Farm Bill –Policy Issues
In a column published in yesterday’s Des Moines Register, Secretary of Agriculture Tom Vilsack indicated that, “I was surprised at the Iowa View published Oct. 10 and attributed to Iowa Secretary of Agriculture and Land Stewardship Bill Northey. Unfortunately, his essay makes assertions that are inaccurate, misleading and just plain wrong.
“Here are the facts: President Obama has a strong record of supporting America’s farmers, ranchers and rural America. Today, agriculture is thriving. Record farm income, record agricultural exports and declining rural unemployment all demonstrate the strength of the president’s support of rural America.
“Today, there is a record amount of bio-fuel production. The administration recently announced new renewable fuel standard targets that will increase bio-diesel production, a decision praised by Iowa soybean producers. And he has increased the amount of ethanol that can be blended into gasoline. President Obama remains a consistent supporter of the bio-fuel industry.”
More specifically with respect to the executive branch and agricultural issues, a news release yesterday from the American Soybean Association (ASA) stated that, “With the national spotlight on the race for the White House, the [ASA] reached out to President Barack Obama and former Massachusetts Governor Mitt Romney for each candidate’s points of view on issues critical to soybean farmers. President Obama and Governor Romney offered their positions on the farm bill and crop insurance, estate tax, biodiesel, biotechnology, trade, research, regulations, and transportation and infrastructure.”
Yesterday’s release noted that, “Both candidates expressed a desire to pass a comprehensive farm bill as quickly as possible.”
The full responses from each campaign are available by clicking here.
Meanwhile, the stalled Farm Bill continues to be an issue on the campaign trail.
Adam Chick reported yesterday at WBNG News (Binghamton, N.Y.) that, “Congress has failed to put a Farm Bill in place for the first time in more than 60 years…[D]emocrat candidate for Congress Dan Lamb blames the Republicans for this bill not passing.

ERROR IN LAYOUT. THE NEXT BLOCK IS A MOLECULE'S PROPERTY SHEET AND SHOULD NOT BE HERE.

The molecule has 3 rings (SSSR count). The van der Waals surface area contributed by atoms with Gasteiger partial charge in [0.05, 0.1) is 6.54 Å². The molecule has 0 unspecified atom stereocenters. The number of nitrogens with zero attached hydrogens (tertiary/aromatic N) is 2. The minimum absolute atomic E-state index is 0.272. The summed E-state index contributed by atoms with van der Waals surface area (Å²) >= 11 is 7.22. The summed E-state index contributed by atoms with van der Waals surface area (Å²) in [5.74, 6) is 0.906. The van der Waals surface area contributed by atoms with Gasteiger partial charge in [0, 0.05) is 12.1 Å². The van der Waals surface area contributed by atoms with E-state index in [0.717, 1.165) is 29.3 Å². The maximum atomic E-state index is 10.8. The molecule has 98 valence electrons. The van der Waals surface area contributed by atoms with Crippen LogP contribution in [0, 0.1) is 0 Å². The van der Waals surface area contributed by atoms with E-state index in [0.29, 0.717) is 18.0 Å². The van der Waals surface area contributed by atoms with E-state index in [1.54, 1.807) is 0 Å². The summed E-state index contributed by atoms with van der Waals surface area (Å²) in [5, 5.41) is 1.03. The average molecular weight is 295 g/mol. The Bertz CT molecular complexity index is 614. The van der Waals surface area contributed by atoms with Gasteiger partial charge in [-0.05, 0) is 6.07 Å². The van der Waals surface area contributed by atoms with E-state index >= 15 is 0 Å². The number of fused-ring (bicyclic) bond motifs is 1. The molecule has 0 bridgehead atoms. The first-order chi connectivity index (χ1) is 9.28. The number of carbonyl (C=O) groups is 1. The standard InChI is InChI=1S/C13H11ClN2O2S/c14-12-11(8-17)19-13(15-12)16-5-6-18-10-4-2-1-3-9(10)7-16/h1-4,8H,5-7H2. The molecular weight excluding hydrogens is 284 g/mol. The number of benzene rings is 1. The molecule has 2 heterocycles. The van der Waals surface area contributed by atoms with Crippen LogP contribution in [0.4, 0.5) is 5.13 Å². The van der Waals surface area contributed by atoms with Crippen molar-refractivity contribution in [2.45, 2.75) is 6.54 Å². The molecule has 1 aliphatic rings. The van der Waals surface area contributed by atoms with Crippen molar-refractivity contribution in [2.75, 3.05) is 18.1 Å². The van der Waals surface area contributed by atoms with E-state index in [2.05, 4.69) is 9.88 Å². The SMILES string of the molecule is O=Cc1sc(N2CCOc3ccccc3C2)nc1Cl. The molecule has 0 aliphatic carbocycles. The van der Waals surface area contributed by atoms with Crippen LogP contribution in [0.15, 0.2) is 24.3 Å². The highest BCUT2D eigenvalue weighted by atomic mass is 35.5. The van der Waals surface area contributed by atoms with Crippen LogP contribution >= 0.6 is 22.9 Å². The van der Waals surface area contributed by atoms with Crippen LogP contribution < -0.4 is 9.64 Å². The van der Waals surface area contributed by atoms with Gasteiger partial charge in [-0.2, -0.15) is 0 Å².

“‘This particular program is particularly painful to upstate New York. Dairy farmers, which we know are struggling right now… We’ve lost about a quarter of our dairy farms in the last 10 years in New York. This is the wrong time to be arguing about what has always been a nonpartisan issue,’ said Lamb.
“Lamb says Republicans like Richard Hanna could have done a lot more for America’s farmers to get a bill pushed through.”
Laurie Rich Salerno reported on Saturday at The Record-Journal (Meriden, Conn.) Online that, “With milk prices low and feed costs high, the folks at Greenbacker Dairy Farm in Durham have found themselves receiving some financial assistance over the past several months, along with dairies across the country, in the form of a federal farm subsidy.
“It’s not all that much, ‘but it helps,’ said Joe Greenbacker, who, with his family, runs the expansive farm on Route 68 — and whose ancestors have farmed in the region for centuries.
“Yet the farm is about to receive its last payment, because the program that provides the subsidy expired Oct. 1, along with several other agriculture-related programs under the federal farm law.”